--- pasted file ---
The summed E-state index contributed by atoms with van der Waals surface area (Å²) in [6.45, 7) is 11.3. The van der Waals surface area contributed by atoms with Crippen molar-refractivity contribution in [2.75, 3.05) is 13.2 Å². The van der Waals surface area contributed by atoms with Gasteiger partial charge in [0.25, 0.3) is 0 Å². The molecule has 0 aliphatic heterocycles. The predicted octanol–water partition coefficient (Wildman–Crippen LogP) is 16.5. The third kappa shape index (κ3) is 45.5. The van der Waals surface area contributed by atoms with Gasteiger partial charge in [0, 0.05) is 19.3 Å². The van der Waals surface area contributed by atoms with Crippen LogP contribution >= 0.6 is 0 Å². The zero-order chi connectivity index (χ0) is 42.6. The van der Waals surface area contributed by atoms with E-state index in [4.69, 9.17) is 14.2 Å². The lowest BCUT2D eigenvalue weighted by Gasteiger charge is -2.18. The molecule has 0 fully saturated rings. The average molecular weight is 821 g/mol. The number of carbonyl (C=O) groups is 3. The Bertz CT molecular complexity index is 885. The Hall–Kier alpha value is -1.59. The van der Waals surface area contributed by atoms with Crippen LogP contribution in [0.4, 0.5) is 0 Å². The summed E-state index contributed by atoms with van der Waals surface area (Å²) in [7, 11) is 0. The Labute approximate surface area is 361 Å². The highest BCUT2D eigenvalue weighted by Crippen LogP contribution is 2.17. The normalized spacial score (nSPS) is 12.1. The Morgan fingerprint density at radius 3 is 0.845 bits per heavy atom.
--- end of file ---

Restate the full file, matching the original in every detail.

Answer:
The summed E-state index contributed by atoms with van der Waals surface area (Å²) in [6.45, 7) is 11.3. The van der Waals surface area contributed by atoms with Crippen molar-refractivity contribution in [2.75, 3.05) is 13.2 Å². The van der Waals surface area contributed by atoms with Gasteiger partial charge in [0.25, 0.3) is 0 Å². The molecule has 0 aliphatic heterocycles. The predicted octanol–water partition coefficient (Wildman–Crippen LogP) is 16.5. The third kappa shape index (κ3) is 45.5. The van der Waals surface area contributed by atoms with Gasteiger partial charge in [0, 0.05) is 19.3 Å². The van der Waals surface area contributed by atoms with Crippen LogP contribution >= 0.6 is 0 Å². The zero-order chi connectivity index (χ0) is 42.6. The van der Waals surface area contributed by atoms with E-state index in [4.69, 9.17) is 14.2 Å². The lowest BCUT2D eigenvalue weighted by Gasteiger charge is -2.18. The molecule has 0 fully saturated rings. The average molecular weight is 821 g/mol. The number of carbonyl (C=O) groups is 3. The Bertz CT molecular complexity index is 885. The Hall–Kier alpha value is -1.59. The van der Waals surface area contributed by atoms with Crippen LogP contribution in [0.4, 0.5) is 0 Å². The summed E-state index contributed by atoms with van der Waals surface area (Å²) in [7, 11) is 0. The Labute approximate surface area is 361 Å². The highest BCUT2D eigenvalue weighted by Crippen LogP contribution is 2.17. The normalized spacial score (nSPS) is 12.1. The Morgan fingerprint density at radius 3 is 0.845 bits per heavy atom.